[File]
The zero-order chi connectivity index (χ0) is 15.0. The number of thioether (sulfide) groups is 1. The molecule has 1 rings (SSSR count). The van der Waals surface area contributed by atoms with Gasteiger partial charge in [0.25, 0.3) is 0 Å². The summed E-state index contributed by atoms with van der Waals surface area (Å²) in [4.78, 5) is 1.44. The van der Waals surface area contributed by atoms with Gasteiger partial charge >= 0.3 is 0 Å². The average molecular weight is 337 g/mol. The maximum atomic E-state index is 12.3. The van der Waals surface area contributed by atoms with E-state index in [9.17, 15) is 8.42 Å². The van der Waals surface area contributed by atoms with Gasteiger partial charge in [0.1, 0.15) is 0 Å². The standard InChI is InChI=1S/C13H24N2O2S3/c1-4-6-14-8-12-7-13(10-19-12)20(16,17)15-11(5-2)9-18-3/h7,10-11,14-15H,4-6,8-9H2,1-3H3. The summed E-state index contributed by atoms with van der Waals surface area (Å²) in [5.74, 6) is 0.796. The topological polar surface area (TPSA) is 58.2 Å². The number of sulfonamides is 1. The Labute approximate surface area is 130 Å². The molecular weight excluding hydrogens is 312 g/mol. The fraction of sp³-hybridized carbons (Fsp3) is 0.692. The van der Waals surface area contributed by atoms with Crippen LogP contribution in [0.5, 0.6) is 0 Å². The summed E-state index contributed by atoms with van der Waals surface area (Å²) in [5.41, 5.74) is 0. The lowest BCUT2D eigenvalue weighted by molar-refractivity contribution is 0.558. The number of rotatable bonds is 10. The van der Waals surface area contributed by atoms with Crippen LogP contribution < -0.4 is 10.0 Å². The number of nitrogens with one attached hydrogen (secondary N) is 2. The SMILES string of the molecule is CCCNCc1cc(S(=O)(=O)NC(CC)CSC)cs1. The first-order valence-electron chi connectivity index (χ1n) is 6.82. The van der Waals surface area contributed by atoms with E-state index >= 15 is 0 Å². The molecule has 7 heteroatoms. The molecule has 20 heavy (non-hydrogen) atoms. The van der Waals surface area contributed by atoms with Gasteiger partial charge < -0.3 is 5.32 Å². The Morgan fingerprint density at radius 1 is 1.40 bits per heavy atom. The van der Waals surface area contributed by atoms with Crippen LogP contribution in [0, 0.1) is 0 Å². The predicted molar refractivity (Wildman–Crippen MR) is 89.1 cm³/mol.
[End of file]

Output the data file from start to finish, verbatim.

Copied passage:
The zero-order chi connectivity index (χ0) is 15.0. The number of thioether (sulfide) groups is 1. The molecule has 1 rings (SSSR count). The van der Waals surface area contributed by atoms with Gasteiger partial charge in [0.25, 0.3) is 0 Å². The summed E-state index contributed by atoms with van der Waals surface area (Å²) in [4.78, 5) is 1.44. The van der Waals surface area contributed by atoms with Gasteiger partial charge >= 0.3 is 0 Å². The average molecular weight is 337 g/mol. The maximum atomic E-state index is 12.3. The van der Waals surface area contributed by atoms with E-state index in [9.17, 15) is 8.42 Å². The van der Waals surface area contributed by atoms with Gasteiger partial charge in [0.1, 0.15) is 0 Å². The standard InChI is InChI=1S/C13H24N2O2S3/c1-4-6-14-8-12-7-13(10-19-12)20(16,17)15-11(5-2)9-18-3/h7,10-11,14-15H,4-6,8-9H2,1-3H3. The summed E-state index contributed by atoms with van der Waals surface area (Å²) in [5.74, 6) is 0.796. The topological polar surface area (TPSA) is 58.2 Å². The number of sulfonamides is 1. The Labute approximate surface area is 130 Å². The molecular weight excluding hydrogens is 312 g/mol. The fraction of sp³-hybridized carbons (Fsp3) is 0.692. The van der Waals surface area contributed by atoms with Crippen LogP contribution in [0.5, 0.6) is 0 Å². The summed E-state index contributed by atoms with van der Waals surface area (Å²) in [5.41, 5.74) is 0. The lowest BCUT2D eigenvalue weighted by molar-refractivity contribution is 0.558. The number of rotatable bonds is 10. The van der Waals surface area contributed by atoms with Crippen LogP contribution < -0.4 is 10.0 Å². The number of nitrogens with one attached hydrogen (secondary N) is 2. The SMILES string of the molecule is CCCNCc1cc(S(=O)(=O)NC(CC)CSC)cs1. The first-order valence-electron chi connectivity index (χ1n) is 6.82. The van der Waals surface area contributed by atoms with E-state index >= 15 is 0 Å². The molecule has 7 heteroatoms. The molecule has 20 heavy (non-hydrogen) atoms. The van der Waals surface area contributed by atoms with Gasteiger partial charge < -0.3 is 5.32 Å². The Morgan fingerprint density at radius 1 is 1.40 bits per heavy atom. The van der Waals surface area contributed by atoms with Crippen LogP contribution in [0, 0.1) is 0 Å². The predicted molar refractivity (Wildman–Crippen MR) is 89.1 cm³/mol.